Silver lining of the Jordanian elections


Jordan’s parliamentary elections were far from perfect, but a process has commenced that places an important first building block in the reform process.

Munir Atalla
28 January 2013

Jordanian parliamentary elections, held two days ago, yielded predictable results.  The usual suspects, Jordanian tribal families, each took their handful of seats.  Although the Muslim Brotherhood boycotted the elections, there was a good turnout of 56%, up 3% from 2010 elections.  While the slow pace of change might make some foreign observers sigh and shake their heads, it is an important first step in rebuilding trust between the government and the citizenry that has been eroded by years of broken promises.  For the most part the parliament remains unchanged, but for the first time in a long time, elections have been declared free and fair by international monitors.  The King has stated that the new parliament will help him in the appointment of a Prime Minister, a first, and people are buying it.

Historically, allegations of vote buying and nepotism have gone ignored or unchecked.  People also live with the assumption that the secret police plays a hand in the turnouts.  While these allegations are not baseless, they are often over played. The secret police might shift around a few seats, but those elected are usually a fair  reflection of the people showing up at the polls.  Elections have carried on in this way for a while now.  The Muslim Brotherhood assumes that they will be marginalized by the elections and asks their supporters to boycott.  Candidates who would receive votes and challenge many of the ruling narratives within the parliament opt out of running rather than risk being slighted.  But this year, there are signs of a new electoral process being formed, and it is worth celebrating.  The parliament that has been elected is not what is exciting, what is exciting is the prospect of future elections being run in the same fashion, and therefore being representative of a larger portion of the Jordanian people.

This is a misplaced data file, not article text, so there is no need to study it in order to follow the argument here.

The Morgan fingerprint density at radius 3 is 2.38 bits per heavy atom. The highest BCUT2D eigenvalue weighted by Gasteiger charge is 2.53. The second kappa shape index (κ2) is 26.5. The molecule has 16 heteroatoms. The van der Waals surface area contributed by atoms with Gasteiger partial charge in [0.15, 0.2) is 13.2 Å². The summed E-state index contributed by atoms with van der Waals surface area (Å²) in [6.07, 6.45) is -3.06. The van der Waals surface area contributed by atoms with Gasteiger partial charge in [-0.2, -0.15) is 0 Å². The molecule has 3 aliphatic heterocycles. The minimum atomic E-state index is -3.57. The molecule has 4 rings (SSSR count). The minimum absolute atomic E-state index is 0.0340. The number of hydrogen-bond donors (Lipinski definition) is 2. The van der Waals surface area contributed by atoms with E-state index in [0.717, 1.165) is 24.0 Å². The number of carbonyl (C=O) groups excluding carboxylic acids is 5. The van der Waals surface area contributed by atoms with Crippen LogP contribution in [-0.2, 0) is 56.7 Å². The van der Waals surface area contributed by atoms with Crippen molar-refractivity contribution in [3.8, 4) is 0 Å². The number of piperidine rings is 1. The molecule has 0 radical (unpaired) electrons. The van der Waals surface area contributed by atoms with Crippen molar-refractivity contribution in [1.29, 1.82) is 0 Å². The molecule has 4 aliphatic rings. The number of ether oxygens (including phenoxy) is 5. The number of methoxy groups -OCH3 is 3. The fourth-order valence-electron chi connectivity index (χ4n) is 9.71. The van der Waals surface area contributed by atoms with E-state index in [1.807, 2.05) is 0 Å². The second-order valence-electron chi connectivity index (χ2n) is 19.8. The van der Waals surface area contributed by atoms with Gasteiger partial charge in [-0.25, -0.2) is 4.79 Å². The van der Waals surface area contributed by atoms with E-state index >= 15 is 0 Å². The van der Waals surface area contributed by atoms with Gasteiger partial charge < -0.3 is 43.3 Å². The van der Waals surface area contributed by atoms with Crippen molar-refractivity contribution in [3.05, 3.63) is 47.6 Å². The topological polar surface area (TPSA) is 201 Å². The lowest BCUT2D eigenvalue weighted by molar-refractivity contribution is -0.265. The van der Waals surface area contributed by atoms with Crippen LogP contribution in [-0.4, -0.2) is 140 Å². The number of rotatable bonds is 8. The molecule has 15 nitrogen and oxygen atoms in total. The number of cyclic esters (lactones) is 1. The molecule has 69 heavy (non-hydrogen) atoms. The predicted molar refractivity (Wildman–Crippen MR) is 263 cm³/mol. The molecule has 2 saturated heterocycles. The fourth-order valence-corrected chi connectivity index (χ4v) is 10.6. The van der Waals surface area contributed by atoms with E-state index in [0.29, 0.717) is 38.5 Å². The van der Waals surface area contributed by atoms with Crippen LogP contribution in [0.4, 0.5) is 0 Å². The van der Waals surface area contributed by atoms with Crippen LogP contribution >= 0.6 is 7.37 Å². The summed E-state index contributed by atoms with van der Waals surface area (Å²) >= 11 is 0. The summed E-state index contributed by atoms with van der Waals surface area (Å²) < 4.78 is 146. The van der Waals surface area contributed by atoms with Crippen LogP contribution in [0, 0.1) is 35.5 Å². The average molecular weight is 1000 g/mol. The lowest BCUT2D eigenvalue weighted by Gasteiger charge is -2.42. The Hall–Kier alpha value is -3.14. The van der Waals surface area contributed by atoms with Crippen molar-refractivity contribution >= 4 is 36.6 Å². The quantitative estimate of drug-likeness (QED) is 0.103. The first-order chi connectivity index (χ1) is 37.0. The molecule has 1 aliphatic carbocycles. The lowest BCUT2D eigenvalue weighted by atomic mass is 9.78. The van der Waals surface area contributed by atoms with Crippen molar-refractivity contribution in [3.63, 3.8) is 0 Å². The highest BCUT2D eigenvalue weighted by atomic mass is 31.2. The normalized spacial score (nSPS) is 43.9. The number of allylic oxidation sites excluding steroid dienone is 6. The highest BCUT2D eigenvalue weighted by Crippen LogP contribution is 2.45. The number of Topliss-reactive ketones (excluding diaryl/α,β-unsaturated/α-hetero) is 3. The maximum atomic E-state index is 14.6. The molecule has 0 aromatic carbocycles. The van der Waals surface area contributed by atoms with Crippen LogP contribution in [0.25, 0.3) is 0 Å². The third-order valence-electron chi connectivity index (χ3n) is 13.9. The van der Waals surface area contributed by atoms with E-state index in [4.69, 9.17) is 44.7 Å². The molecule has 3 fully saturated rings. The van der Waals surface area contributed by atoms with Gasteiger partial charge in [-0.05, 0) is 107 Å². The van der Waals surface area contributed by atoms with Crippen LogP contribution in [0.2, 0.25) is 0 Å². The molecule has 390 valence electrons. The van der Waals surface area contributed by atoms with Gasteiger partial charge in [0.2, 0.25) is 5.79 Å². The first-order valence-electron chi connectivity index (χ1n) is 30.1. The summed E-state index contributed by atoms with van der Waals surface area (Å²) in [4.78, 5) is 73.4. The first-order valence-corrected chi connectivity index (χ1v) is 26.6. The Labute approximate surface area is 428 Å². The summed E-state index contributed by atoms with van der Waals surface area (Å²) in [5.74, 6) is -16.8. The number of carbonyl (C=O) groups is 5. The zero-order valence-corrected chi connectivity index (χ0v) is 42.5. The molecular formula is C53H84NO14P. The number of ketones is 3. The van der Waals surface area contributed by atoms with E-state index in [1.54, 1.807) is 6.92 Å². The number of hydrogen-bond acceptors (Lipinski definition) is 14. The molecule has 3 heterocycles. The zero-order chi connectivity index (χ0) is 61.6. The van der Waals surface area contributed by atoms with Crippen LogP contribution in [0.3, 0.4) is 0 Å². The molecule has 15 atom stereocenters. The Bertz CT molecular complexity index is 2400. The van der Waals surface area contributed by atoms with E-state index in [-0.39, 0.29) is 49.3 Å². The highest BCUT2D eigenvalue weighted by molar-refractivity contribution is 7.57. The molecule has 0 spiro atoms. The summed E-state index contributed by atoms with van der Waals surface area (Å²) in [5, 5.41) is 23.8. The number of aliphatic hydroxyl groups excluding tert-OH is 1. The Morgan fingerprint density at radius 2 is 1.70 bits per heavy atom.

Amongst all the election hubbub, there are a few other silver linings.  The quota for women representatives in the election was raised from 12 to 15, but even then two women did well enough to be elected outside of the quota.  Along with two who won seats on national lists, the number of female representatives is now 19.   There were even arrests made for allegations of vote-buying.  While much is left to be seen in terms of whether or not the monarch will carry through on his promises, a small victory has been won.  Are deeper reforms of the electoral process necessary?  Certainly, and soon.  Islamists are making alliances with tribal leaders, a partnership that could spell disaster for the regime, as it would mean their fiercest advocates being partnered with what has historically been their staunchest opposition.  But in a country as slow to change course as Jordan, every victory is worth celebrating.

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